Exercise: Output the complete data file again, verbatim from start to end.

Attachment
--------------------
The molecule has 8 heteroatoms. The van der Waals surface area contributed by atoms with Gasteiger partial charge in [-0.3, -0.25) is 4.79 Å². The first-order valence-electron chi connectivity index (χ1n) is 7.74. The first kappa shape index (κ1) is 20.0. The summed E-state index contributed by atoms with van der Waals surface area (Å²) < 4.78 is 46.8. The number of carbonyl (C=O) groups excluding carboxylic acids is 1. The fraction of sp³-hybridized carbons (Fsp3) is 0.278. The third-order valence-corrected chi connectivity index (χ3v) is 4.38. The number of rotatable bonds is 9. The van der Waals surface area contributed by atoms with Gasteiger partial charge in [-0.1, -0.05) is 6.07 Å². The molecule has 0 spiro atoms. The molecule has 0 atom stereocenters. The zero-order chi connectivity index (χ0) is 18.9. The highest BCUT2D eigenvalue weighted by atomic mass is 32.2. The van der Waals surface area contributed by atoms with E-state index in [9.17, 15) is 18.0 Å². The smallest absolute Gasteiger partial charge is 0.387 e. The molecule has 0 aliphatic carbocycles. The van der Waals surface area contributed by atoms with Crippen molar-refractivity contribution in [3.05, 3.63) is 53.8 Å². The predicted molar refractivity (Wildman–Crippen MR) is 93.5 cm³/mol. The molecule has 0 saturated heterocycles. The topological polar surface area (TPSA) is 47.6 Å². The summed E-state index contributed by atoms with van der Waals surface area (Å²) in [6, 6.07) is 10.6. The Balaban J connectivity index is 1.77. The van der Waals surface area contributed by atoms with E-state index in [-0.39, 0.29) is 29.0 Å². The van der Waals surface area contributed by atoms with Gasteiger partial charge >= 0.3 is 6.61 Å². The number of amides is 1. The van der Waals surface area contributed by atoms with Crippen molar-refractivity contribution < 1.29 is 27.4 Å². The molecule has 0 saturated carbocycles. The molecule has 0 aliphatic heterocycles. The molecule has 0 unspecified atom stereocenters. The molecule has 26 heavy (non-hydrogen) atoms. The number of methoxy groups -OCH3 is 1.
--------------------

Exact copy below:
The molecule has 8 heteroatoms. The van der Waals surface area contributed by atoms with Gasteiger partial charge in [-0.3, -0.25) is 4.79 Å². The first-order valence-electron chi connectivity index (χ1n) is 7.74. The first kappa shape index (κ1) is 20.0. The summed E-state index contributed by atoms with van der Waals surface area (Å²) < 4.78 is 46.8. The number of carbonyl (C=O) groups excluding carboxylic acids is 1. The fraction of sp³-hybridized carbons (Fsp3) is 0.278. The third-order valence-corrected chi connectivity index (χ3v) is 4.38. The number of rotatable bonds is 9. The van der Waals surface area contributed by atoms with Gasteiger partial charge in [-0.1, -0.05) is 6.07 Å². The molecule has 0 spiro atoms. The molecule has 0 atom stereocenters. The zero-order chi connectivity index (χ0) is 18.9. The highest BCUT2D eigenvalue weighted by atomic mass is 32.2. The van der Waals surface area contributed by atoms with E-state index in [9.17, 15) is 18.0 Å². The smallest absolute Gasteiger partial charge is 0.387 e. The molecule has 0 aliphatic carbocycles. The van der Waals surface area contributed by atoms with Crippen molar-refractivity contribution in [3.05, 3.63) is 53.8 Å². The predicted molar refractivity (Wildman–Crippen MR) is 93.5 cm³/mol. The molecule has 0 saturated heterocycles. The topological polar surface area (TPSA) is 47.6 Å². The summed E-state index contributed by atoms with van der Waals surface area (Å²) in [6, 6.07) is 10.6. The Balaban J connectivity index is 1.77. The van der Waals surface area contributed by atoms with E-state index in [-0.39, 0.29) is 29.0 Å². The van der Waals surface area contributed by atoms with Gasteiger partial charge >= 0.3 is 6.61 Å². The number of amides is 1. The van der Waals surface area contributed by atoms with Crippen molar-refractivity contribution < 1.29 is 27.4 Å². The molecule has 0 saturated carbocycles. The molecule has 0 aliphatic heterocycles. The molecule has 0 unspecified atom stereocenters. The molecule has 26 heavy (non-hydrogen) atoms. The number of methoxy groups -OCH3 is 1.